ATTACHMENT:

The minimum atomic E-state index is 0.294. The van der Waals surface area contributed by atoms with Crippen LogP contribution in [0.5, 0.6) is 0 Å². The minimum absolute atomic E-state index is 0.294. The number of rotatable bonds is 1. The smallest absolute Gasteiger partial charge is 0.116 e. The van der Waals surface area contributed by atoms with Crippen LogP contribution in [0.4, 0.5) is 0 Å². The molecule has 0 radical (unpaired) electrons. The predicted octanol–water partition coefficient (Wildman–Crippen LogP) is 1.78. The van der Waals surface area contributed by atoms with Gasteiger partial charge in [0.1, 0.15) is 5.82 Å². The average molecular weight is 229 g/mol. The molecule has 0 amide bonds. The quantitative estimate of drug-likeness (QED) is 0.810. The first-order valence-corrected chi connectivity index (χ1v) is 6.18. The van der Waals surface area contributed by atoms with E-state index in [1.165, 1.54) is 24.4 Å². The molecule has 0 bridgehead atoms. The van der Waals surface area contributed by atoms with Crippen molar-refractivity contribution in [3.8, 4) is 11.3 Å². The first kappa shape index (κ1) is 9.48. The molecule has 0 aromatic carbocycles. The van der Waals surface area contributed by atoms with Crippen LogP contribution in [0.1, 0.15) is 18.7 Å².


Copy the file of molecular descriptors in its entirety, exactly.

The minimum atomic E-state index is 0.294. The van der Waals surface area contributed by atoms with Crippen LogP contribution in [0.5, 0.6) is 0 Å². The minimum absolute atomic E-state index is 0.294. The number of rotatable bonds is 1. The smallest absolute Gasteiger partial charge is 0.116 e. The van der Waals surface area contributed by atoms with Crippen LogP contribution in [0.4, 0.5) is 0 Å². The molecule has 0 radical (unpaired) electrons. The predicted octanol–water partition coefficient (Wildman–Crippen LogP) is 1.78. The van der Waals surface area contributed by atoms with Gasteiger partial charge in [0.1, 0.15) is 5.82 Å². The average molecular weight is 229 g/mol. The molecule has 0 amide bonds. The quantitative estimate of drug-likeness (QED) is 0.810. The first-order valence-corrected chi connectivity index (χ1v) is 6.18. The van der Waals surface area contributed by atoms with E-state index in [1.165, 1.54) is 24.4 Å². The molecule has 0 bridgehead atoms. The van der Waals surface area contributed by atoms with Crippen molar-refractivity contribution in [3.8, 4) is 11.3 Å². The first kappa shape index (κ1) is 9.48. The molecule has 0 aromatic carbocycles. The van der Waals surface area contributed by atoms with Crippen LogP contribution in [0.1, 0.15) is 18.7 Å².